Before: My heaviest weight ever, exhausted and riddled with hypothyroid symptoms. After: Lower than my pre-surgery weight, healthy and happy!

Because my thyroid medication is now stable, I feel very normal. My hair and skin look better than ever. I sleep great and I have plenty of energy to get through the day. Before my thyroid cancer diagnosis, I would not be happy with my size 8 pants. I would still be beating myself up and trying to fit into my wedding dress from 2002. Not this time. Today, I celebrate my healthy BMI, my comfortable jeans and my favorite Coldplay T-shirt. This Christmas, I posed for as many pictures with my family as my children would tolerate. I found normal. And I am never going back.

Christmas 2012 - enjoying my normal hair, my comfortable clothes and my wonderful family

Christmas 2012 – enjoying my normal hair, my comfortable clothes and my wonderful family

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Letter to Dr. Jennifer Ashton

1 Dec

Recently, Brooke Burke-Charvet was diagnosed with thyroid cancer. Shortly after the news was released, Dr. Jennifer Ashton spoke about it on ABC News. Naturally, she said, “patients will do incredibly well…it will not affect her life.” I was annoyed, but not surprised. I reached out to Dr. Ashton via Twitter, asking her to refrain from dismissing the difficulties of thyroidless life. Many of my fellow thyroid cancer survivors friends did the same. It is Dr. Ashton’s Facebook response to us that has me infuriated. Here are the condensed highlights:

Here is my official response to the plethora of inaccurate, vicicous, hurtful and reactionary comments made following my segment on Brooke Burke’s recent diagnosis of thyroid cancer:

I am a practicing physician, who actually takes care of patients. Therefore, on a daily basis, I am involved in patient care, rather than trolling social media. 

 Perhaps many of those who were irate at my saying thryoid cancer is ‘good’ should go back and rewatch my segment. AT NO TIME DID I UTTER THOSE WORDS. IN FACT, BROOKE BURKE HERSELF DID, IN QUOTING HER ONCOLOGIST.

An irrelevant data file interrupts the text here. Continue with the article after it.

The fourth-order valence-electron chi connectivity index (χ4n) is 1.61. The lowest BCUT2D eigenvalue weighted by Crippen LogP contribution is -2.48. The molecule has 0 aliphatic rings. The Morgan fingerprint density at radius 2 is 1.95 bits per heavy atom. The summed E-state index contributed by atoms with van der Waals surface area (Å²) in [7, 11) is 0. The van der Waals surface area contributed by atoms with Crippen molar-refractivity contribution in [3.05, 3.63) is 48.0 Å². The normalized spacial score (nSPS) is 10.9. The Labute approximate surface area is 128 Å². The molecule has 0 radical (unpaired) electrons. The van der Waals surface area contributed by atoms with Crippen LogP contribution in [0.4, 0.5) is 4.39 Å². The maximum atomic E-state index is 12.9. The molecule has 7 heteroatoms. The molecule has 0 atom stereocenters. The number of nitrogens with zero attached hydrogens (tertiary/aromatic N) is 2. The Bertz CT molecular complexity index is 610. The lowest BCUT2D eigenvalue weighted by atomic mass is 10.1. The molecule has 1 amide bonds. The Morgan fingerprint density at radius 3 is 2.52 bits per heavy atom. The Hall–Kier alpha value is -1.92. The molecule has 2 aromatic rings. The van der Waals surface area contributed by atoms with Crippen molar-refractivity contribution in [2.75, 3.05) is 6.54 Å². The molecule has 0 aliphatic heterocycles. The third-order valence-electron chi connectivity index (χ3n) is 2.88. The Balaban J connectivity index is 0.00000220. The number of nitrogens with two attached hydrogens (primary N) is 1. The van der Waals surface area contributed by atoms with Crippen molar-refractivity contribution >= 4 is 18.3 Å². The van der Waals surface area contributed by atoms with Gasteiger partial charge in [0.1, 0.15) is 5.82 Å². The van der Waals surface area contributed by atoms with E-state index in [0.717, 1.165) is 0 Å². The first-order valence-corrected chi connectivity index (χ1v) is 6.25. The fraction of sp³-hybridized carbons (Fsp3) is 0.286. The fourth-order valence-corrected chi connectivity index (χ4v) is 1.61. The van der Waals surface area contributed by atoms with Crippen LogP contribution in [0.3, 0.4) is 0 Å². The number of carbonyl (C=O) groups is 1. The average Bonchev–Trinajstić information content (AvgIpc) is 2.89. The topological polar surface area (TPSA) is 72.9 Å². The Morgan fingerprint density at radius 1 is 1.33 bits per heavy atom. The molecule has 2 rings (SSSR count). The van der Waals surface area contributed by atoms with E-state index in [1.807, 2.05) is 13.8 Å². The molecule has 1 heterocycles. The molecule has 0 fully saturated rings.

I would consider it incredibly poor form to mention any ominous, negative, skeptical, frightening, or discouraging comments about her disease on national television. She bravely brought her diagnosis to the public and it was my hope to ENCOURAGE those fighting the disease.

As an Ivy-League educated, Board-certified physician in Women’s health, (as all physicians do) I have been formally educated and trained in treating the entire patient, not just a body part. That is why medical school is four years and residency is four years. We learn the ENTIRE body, not just one specialty. I have patients with ALL types of cancer, including thyroid cancer. 

This journey has made me strong. But not strong enough to sit back and let her call thyroid cancer survivors vicious social media trolls. My letter to Dr. Ashton follows.

Dear Dr. Ashton,

I was very sorry to hear that one of my fitness idols, Brooke Burke-Charvet, was diagnosed with the disease that ripped my body apart. When I saw her video blog, I pitied her…I remember thinking I had “good cancer” too. And who told me I had “good cancer?” My stupid, stupid doctor. And why did my doctor say that? Because the pervasive thinking in the medical community is: “Outcomes are everything. Thyroid cancer doesn’t kill as many people as some other cancers. Quality of life post-surgery is not really a problem.” Guess what? It’s a HUGE problem. But since most doctors are unsympathetic, our problems are brushed off as imaginary, self-inflicted or exaggerated.